When it comes to what we eat today, sugar added to foods could possibly be the biggest culprit when it comes to bad health.

As a result, other options have become popular - xylitol is one of them.

Not only does it resemble sugar, it tastes almost the same but has no negative effects in terms of blood glucose levels. And it sports fewer calories. There are also a number of studies that indicate that it may have benefits in terms of your teeth too.

Let's take a look at the evidence and see what xylitol can do for you.

The Basics


Xylitol is commonly found as a sweetener in sugar-free products. It is also found in some dental care items. While the taste is on par with sugar, it contains only 60% of the calories. It's a refined sweetener so it doesn't contain any vitamins, minerals or protein, making it a classic example of "empty" calories.

Xylitol occurs naturally in tiny quantities in a number of different veggies and fruit and our bodies even make tiny amounts of it through standard metabolic processes. On the molecular level it is considered a polyalcohol or sugar alcohol which, not surprisingly, is basically a cross between an alcohol and a sugar molecule. It's this structure that activates the taste receptors for sweetness on your tongue. (The alcohol part of the name is really a misnomer - it will not make you drunk).

Xylitol can be processed from birch trees or through a process that converts a plant fiber called xylan into xylitol.

Technically speaking polyalcohols are carbs but very few of them have any effect on blood glucose levels so they are not considered "net" carbohydrates. This is one reason they are popular for low-carb products.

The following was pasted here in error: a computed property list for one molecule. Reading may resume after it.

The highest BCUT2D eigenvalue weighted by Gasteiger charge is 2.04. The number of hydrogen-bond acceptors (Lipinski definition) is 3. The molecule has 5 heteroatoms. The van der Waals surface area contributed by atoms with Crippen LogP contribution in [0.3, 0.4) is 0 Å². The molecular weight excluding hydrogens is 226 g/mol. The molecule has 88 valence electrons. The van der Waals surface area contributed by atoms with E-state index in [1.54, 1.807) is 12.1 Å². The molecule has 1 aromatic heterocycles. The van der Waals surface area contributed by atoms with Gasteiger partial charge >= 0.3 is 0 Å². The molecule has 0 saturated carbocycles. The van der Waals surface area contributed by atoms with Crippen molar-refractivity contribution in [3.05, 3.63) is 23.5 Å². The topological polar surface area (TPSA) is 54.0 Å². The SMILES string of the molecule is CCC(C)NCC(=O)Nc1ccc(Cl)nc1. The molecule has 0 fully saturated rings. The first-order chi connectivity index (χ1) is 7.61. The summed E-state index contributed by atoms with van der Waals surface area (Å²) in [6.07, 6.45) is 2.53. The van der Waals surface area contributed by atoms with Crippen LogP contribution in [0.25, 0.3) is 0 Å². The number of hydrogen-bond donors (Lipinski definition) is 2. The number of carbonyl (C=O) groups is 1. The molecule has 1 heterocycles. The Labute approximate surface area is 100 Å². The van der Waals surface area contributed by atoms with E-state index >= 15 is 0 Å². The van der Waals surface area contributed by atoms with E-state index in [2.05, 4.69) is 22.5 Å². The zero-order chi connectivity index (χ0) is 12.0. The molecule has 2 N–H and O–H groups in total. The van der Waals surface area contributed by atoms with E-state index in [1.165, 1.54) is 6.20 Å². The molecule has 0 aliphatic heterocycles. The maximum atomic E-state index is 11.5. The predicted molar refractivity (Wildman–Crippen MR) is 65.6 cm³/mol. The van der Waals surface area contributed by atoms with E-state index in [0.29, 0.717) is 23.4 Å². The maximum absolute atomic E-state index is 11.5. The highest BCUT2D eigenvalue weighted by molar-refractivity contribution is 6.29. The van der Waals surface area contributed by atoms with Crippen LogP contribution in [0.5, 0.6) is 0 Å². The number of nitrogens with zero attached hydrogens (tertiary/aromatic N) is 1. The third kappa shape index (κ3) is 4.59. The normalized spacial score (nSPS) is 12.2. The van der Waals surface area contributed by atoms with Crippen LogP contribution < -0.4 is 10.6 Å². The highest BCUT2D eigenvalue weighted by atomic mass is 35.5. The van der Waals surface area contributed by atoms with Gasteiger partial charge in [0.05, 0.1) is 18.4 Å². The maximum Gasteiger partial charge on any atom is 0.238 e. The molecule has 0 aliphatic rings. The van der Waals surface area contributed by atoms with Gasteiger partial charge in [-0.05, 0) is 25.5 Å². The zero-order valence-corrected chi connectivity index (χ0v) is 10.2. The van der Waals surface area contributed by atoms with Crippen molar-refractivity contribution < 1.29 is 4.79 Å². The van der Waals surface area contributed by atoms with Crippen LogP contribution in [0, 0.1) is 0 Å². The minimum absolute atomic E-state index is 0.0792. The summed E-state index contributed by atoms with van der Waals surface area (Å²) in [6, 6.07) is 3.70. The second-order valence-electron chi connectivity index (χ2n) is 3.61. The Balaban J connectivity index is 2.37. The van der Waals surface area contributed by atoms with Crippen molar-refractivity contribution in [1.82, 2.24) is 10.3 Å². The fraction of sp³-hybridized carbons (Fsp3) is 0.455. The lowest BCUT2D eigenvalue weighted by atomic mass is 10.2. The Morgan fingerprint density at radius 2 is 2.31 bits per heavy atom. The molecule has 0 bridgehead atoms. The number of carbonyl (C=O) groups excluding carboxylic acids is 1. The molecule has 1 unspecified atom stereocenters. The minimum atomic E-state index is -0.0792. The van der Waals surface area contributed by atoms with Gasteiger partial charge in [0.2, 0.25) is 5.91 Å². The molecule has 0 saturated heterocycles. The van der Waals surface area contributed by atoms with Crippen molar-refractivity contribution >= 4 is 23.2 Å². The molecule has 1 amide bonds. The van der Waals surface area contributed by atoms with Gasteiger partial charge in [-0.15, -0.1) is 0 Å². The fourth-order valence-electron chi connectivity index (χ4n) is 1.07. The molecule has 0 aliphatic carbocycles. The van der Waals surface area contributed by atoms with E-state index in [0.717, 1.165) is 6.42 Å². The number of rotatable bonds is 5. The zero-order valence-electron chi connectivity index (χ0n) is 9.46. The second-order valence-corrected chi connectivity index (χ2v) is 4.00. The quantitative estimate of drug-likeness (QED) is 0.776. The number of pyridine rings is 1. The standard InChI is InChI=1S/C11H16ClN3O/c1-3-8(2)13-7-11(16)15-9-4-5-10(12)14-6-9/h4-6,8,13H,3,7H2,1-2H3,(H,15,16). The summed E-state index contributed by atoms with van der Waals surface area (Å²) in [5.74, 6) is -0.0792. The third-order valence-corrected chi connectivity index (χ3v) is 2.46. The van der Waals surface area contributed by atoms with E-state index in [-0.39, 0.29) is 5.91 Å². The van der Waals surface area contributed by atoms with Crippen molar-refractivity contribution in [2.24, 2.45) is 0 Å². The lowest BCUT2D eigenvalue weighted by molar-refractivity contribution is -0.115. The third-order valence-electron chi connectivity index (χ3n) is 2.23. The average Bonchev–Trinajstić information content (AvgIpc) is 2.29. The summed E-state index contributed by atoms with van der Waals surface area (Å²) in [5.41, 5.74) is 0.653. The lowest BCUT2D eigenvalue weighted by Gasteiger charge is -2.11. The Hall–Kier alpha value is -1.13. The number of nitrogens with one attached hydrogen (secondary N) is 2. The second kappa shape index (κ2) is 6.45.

It Won't Mess With Your Blood Glucose Levels

The reason that fructose is so bad for you is that it can quickly raise your blood glucose and insulin levels. Under a fructose onslaught, over time the body becomes less adept at handling the flood of sugar and you can start to develop metabolic issues. Xylitol, on the other hand, will not affect your metabolic system negatively. It has a listed Glycemic Index score of 7 as opposed to sugar's GI of between 60 and 70.

It is also better for weight loss because of its lower calorie count.

For those who do have metabolic issues, or who need to lose weight, xylitol is a good choice. Studies on rodents have indicated that xylitol plays an active role in the improvement of diabetic symptoms, the reduction of belly fat and might even help to stop you gaining weight. It should be noted, however, that as of the time of writing, studies have yet to confirm these effects in humans.

Xylitol Is Great For Your Mouth


Xylitol-sweetened gums are approved by many dentists to help improve dental health, based on a large number of studies that back up its tooth-decay prevention abilities.

To spell out why in a little bit of detail, if plaque-causing bacteria in the mouth are allowed to multiply the immune system is triggered to assail them and this can lead to Gingivitis where the gums become inflamed. Now, these bacteria consume the glucose in your food and get their energy from it. Replace that glucose with xylitol, a substance they are not able to use, and their food and energy supply is cut. But it gets better - the harmful bacteria do take in the xylitol which makes them full and unable to ingest glucose in. In effect, they end up starving.

One study showed that chewing xylitol gum decreased the damaging bacteria by anywhere from 27% to 75%, without negatively impacting the good bacteria.

But wait, there's more:

  • Xylitol can up absorption rate of calcium in the body - this not only benefits the teeth but may help in the fight against osteoporosis.
  • It revs up the amount of saliva produced - good because minerals in the saliva help the teeth to become remineralized.
  • It helps balance the pH of saliva and this helps protect the enamel of teeth.